The sock distribution was originally intended to be a one-time event, but God apparently had other plans. After one of the homeless asked Shannon’s grandmother Sharon if she had any underwear to distribute, the family had a new mission. And that’s how “Mychal’s Message” was born. This non-profit serves the poor and homeless primarily in New York and Pennsylvania. The annual underwear distribution – dubbed “Blessed Bloomers” – takes place every September 11th at St. Francis of Assisi Church. “Mychal’s Message” also collect diapers for babies, “prayer bears” for kids, and coats for the homeless.

Another recent project is “Home Sweet Home” in which teens spend the night sleeping in cardboard boxes in the parking lot of St. Leo the Great Catholic Church in Lancaster, PA. The experience helps teens better understand the problem of homelessness and raises money to help the less fortunate. (For a full list of projects, visit

Regarding the philosophy behind her ongoing efforts, Shannon explains, “I am a really big believer in the fact that any single act of kindness will make a difference in one person’s life. That’s how I started out the ministry. I didn’t start out by thinking I was going to change the world because I know I can’t change the world…I know one pair of socks isn’t going to change a person. It’s not going to change their entire life – but it will change their day… That’s all I’ve ever wanted to do – make one difference in one person’s life.”

Through all the work she does, the now 18-year-old college freshman never forgets the inspiration behind it – the loss of her beloved friend Fr. Mychal Judge. Shannon says, “He’s the one who truly made me realize that in every ending, there’s a new beginning.”

(To download the full interview with Shannon Hickey, visit

Monday, September 8, 2008


The smart, funny, beautiful and talented Bonnie Hunt premieres her new talk show today. Below is a preview to tickle your funny bone:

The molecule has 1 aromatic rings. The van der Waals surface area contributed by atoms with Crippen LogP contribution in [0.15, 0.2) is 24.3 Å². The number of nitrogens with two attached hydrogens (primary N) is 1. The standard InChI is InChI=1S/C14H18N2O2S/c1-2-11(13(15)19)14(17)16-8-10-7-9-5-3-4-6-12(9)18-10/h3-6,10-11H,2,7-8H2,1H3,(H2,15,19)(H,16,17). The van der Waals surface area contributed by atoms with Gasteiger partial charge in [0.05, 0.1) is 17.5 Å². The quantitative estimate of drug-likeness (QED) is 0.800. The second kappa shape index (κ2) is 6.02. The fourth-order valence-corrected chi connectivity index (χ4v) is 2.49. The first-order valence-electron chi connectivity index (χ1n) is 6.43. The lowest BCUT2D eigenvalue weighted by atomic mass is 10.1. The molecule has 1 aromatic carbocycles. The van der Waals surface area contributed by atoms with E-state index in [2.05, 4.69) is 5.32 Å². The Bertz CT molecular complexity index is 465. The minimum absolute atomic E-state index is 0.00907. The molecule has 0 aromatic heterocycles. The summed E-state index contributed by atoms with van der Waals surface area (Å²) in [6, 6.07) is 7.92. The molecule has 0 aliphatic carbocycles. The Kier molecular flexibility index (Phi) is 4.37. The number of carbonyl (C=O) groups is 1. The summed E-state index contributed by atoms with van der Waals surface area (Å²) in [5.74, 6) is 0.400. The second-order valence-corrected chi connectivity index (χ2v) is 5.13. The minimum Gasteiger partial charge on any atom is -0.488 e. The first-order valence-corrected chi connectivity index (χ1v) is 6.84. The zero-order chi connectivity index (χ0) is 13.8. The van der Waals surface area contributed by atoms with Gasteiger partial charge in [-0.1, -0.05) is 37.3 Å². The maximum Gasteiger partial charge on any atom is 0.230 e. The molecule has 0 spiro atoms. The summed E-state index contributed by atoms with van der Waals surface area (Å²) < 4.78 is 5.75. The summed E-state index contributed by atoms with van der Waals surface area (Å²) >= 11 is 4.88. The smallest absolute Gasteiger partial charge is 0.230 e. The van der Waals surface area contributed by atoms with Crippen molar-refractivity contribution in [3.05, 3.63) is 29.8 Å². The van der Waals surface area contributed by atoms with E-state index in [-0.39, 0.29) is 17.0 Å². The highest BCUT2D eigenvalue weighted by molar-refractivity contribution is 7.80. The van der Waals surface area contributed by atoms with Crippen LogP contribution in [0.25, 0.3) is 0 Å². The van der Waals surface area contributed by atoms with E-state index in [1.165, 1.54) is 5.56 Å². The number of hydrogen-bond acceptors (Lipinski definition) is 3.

UPDATE: Bonnie Hunt's every-woman appeal shines in her new show which debuted this afternoon. Whenever Bonnie is involved in producing a TV series or film, it turns out to be a family affair with both relatives and friends-who-are- like-relatives playing prominent roles. That familial vibe is one of the most appealing parts of her work because it allows viewers to feel like they're one more member of the large and entertaining Hunt clan. Today's launch of "The Bonnie Hunt Show" was no exception with cameos by Bonnie's sister, niece and brother-in-law; and a cute/funny segment in which Bonnie interviewed kids from the grade school where her sister works.

Bonnie's close friends, like frequent collaborator Don Lake who serves as Executive Producer, were also on hand to help steer the show. Her "Jumanji" co-star Robin Williams served as Bonnie's first guest and managed to be funny without crossing the line. Well, not too far over the line at least. The show also featured Joe Mantegna and a new singer/songwriter named Meiko. The set is a dynamite duplex that pays tribute to the entertainers and programs that influenced Bonnie growing up.

This type of show really hinges on the host's personality though, and Bonnie has plenty of that. She seemed the tiniest bit nervous today, but I think her confidence will grow quickly. Her bread-and-butter is funny stories about her family and career. Today for instance, she talked about being on "Larry King" a number of years ago when Larry thought she was Helen Hunt for the majority of the interview. Bonnie just went along with it and never bothered to correct him.

It's that ability to take a bemused approach to life - and to make her audience feel like they're on the journey with her - that will hopefully lead this newbie host to success. To make a small Biblical analogy, Bonnie may be "in" Hollywood but she's not "of" Hollywood. She's just the down-to-earth Chicagoan whose talent and sense of humor led to stardom without creating in her an enormous ego. Ordinary folks can relate to Bonnie Hunt. Give her new show a try.